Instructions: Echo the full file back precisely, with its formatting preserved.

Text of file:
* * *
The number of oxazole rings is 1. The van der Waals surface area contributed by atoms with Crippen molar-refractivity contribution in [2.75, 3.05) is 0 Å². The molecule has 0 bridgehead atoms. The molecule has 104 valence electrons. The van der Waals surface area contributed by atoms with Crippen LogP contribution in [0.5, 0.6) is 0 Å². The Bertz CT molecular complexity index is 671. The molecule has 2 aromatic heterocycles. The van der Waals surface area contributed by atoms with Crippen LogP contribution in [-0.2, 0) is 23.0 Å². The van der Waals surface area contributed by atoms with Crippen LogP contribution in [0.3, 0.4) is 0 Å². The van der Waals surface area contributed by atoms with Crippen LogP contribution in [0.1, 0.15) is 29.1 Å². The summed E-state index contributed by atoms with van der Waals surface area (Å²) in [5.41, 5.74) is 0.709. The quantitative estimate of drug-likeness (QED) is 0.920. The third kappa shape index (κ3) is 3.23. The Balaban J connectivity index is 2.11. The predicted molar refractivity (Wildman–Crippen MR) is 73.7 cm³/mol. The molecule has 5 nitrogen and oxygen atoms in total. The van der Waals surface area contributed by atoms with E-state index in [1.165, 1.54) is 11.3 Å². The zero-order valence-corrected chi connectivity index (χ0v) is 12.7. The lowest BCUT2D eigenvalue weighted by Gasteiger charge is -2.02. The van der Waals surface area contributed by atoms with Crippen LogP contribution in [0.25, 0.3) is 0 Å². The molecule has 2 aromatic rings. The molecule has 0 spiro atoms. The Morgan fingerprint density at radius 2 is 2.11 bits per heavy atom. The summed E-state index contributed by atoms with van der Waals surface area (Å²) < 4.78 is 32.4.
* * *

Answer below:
The number of oxazole rings is 1. The van der Waals surface area contributed by atoms with Crippen molar-refractivity contribution in [2.75, 3.05) is 0 Å². The molecule has 0 bridgehead atoms. The molecule has 104 valence electrons. The van der Waals surface area contributed by atoms with Crippen LogP contribution in [0.5, 0.6) is 0 Å². The Bertz CT molecular complexity index is 671. The molecule has 2 aromatic heterocycles. The van der Waals surface area contributed by atoms with Crippen LogP contribution in [-0.2, 0) is 23.0 Å². The van der Waals surface area contributed by atoms with Crippen LogP contribution in [0.3, 0.4) is 0 Å². The van der Waals surface area contributed by atoms with Crippen LogP contribution in [0.1, 0.15) is 29.1 Å². The summed E-state index contributed by atoms with van der Waals surface area (Å²) in [5.41, 5.74) is 0.709. The quantitative estimate of drug-likeness (QED) is 0.920. The third kappa shape index (κ3) is 3.23. The Balaban J connectivity index is 2.11. The predicted molar refractivity (Wildman–Crippen MR) is 73.7 cm³/mol. The molecule has 5 nitrogen and oxygen atoms in total. The van der Waals surface area contributed by atoms with E-state index in [1.165, 1.54) is 11.3 Å². The zero-order valence-corrected chi connectivity index (χ0v) is 12.7. The lowest BCUT2D eigenvalue weighted by Gasteiger charge is -2.02. The van der Waals surface area contributed by atoms with Crippen LogP contribution in [0.25, 0.3) is 0 Å². The molecule has 2 aromatic rings. The molecule has 0 spiro atoms. The Morgan fingerprint density at radius 2 is 2.11 bits per heavy atom. The summed E-state index contributed by atoms with van der Waals surface area (Å²) < 4.78 is 32.4.